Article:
On Wednesday, May 8th, my friends and I met with Diana Williams, an Australian sculptor living a few months of the year in Jingdezhen. She kindly brought us to see her studio, which is located in part of the Jingdezhen Sculpture Factory. Diana had been invited in 2005 by one of the great sculpting masters Professor Liu Yuan Chang. He was the original director of the Factory. Now, part of her time she works on projects for him.
The Factory is an 11 hectare complex that was established in 1956. The Pottery Workshop, where I am currently a resident, is also part of the Sculpture Factory complex.
One walks through the old Ming Dynasty gates and enters a green and untended inner garden.
Diana's studio looks out onto this garden and the space is quiet with beautiful light.
Diana explained to us that she began making ceramic sculpture in 2005 when her son enlisted in the Royal Australian Navy. She writes excellently about her art on her website, http://www.porcelainartist.com.au, She began to make pieces using the artillery shell form to express her objection to war. She is beginning a third series in this exploration and her earlier work is now exhibited globally. We discussed how fabricating ceramics in Jingdezhen enables her art to realize her sculpture.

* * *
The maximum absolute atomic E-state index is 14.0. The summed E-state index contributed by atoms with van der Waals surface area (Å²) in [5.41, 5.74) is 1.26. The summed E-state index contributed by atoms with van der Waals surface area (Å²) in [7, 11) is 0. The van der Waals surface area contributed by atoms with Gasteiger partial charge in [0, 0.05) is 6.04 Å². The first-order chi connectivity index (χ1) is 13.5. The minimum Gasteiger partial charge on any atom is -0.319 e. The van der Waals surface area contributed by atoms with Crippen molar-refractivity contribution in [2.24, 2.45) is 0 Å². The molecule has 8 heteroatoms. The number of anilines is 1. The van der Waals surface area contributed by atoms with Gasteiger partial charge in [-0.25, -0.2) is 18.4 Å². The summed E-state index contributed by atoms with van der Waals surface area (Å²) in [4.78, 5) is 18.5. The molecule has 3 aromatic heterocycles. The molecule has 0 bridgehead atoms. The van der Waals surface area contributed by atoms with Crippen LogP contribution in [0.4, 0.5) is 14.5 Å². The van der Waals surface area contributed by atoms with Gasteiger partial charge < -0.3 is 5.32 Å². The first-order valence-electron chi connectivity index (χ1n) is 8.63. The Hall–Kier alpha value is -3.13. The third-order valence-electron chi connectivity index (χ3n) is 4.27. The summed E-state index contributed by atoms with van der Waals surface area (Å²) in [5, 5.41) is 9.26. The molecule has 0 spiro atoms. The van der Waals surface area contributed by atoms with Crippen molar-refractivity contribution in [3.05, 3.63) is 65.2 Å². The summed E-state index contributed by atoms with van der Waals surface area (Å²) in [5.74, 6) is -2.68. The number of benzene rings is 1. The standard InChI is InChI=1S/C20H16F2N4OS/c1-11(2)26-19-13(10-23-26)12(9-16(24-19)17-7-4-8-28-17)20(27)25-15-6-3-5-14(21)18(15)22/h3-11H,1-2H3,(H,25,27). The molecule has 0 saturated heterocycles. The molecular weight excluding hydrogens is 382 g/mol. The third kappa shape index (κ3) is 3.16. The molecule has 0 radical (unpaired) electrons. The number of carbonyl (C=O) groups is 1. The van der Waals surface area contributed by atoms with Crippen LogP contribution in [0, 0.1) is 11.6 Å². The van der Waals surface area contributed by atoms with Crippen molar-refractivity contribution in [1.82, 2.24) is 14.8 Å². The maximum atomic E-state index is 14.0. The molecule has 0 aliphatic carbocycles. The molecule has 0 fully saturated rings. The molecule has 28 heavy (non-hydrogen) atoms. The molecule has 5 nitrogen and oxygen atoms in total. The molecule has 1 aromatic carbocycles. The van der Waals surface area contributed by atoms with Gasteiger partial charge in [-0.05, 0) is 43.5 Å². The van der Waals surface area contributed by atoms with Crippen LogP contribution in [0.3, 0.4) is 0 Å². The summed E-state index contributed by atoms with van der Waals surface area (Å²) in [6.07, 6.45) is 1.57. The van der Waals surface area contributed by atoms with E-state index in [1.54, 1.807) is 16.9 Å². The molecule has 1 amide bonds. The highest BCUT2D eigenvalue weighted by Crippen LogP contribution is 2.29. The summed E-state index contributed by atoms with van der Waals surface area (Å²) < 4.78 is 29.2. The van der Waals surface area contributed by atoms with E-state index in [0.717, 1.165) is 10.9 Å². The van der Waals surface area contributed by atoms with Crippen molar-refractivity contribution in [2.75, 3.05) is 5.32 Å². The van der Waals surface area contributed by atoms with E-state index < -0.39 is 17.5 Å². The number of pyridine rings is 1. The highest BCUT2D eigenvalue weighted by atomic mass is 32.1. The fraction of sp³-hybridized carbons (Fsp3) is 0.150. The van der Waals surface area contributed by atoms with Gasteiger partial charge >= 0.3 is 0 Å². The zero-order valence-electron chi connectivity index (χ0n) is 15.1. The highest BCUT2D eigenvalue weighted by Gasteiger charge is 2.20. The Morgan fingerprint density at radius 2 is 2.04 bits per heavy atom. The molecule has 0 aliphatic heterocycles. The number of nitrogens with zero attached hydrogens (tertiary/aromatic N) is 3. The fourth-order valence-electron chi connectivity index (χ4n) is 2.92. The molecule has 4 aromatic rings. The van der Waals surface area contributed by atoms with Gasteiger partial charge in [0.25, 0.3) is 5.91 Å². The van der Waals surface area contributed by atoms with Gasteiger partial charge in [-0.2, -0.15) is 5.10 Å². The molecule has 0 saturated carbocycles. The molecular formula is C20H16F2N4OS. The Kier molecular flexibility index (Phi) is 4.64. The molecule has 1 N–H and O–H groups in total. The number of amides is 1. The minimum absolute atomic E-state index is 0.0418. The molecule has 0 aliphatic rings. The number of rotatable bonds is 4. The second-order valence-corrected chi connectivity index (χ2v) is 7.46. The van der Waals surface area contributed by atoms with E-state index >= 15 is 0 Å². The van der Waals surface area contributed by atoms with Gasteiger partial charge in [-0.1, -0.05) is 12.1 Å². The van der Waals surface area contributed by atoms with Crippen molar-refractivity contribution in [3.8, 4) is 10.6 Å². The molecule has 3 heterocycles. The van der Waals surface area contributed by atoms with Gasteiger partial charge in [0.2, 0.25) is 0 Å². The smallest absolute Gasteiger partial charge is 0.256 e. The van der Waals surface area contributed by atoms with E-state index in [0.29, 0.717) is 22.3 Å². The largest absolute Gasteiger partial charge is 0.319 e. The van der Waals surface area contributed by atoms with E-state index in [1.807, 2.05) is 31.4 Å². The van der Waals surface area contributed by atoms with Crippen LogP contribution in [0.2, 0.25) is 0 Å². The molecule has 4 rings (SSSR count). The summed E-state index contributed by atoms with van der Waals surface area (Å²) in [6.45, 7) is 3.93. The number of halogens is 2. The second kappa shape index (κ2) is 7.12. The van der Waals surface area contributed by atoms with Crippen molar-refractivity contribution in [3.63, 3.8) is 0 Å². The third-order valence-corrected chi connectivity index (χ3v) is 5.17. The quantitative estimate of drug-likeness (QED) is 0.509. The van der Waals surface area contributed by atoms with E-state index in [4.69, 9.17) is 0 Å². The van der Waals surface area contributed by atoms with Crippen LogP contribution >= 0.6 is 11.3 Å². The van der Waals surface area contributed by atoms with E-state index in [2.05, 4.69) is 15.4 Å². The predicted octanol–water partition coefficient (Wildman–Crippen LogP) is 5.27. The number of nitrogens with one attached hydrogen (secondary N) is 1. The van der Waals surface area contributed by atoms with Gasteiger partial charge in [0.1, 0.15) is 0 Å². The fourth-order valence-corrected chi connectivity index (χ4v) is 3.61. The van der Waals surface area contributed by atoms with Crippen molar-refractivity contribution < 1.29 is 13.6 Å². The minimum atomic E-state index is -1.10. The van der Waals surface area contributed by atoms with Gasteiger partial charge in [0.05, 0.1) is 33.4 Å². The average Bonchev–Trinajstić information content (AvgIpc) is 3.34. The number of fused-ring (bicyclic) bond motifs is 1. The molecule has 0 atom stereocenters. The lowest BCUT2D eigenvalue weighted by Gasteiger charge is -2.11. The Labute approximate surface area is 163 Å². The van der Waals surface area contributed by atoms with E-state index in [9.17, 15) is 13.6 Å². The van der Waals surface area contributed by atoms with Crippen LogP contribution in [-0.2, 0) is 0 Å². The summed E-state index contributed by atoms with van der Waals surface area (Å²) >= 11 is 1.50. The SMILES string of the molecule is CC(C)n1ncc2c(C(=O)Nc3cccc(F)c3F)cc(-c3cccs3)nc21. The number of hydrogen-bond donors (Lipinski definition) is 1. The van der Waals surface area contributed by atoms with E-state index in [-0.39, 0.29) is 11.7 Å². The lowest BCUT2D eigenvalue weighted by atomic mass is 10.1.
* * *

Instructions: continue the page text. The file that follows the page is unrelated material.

Diana is painting overglaze on some of the Master Liu Yuan Chang selected sculptures and working on her own artworks.
We were next taken to the Master Liu Yuan Chang's Gallery on the other side of the garden. This courtyard is the entry to his large building.
This photo shows a minute fraction of his output. There were several rooms of sculptures, some very modern and some with classical Chinese mythology as subject matter. One could say that the Chinese have been early conceptual artists. Making a piece from start to finish by one sculptor is not a necessary goal. Rather, the idea suffices to express the artist's intent and the designs can be entrusted to a team of craftspeople for completion.
These are the shelves where Master Liu Yuan Chang's press molds for his sculptures are stored.
On the other side of the room, forms are being molded for later assembly.
The pieces are then taken to this room for glazing.
The center of porcelain clay manufacture is found down an adjacent street. First, there is a storage building for the mined clay.
Across the street from the raw material, a building combines the clay with water in large vats. The clay is put through vast pugging machines, which grinds and kneads the clay with water into a plastic consistency. The pugged clay is then put into large plastic bags, ready to be used.
Wagons move the clay throughout the city.
A door situated next to the clay production.
We then left the clay production area and Diana brought us to a second gallery of Master Liu Yuan Chang's work. We met Master Liu Yuan Chang, his daughter Danyun Liu,who runs the gallery and his son, Liu Dan Hua, who is also a sculptor.
Danya Liu is making installation work, a contemporary interpretation of the long porcelain tradition in Jingdezhen.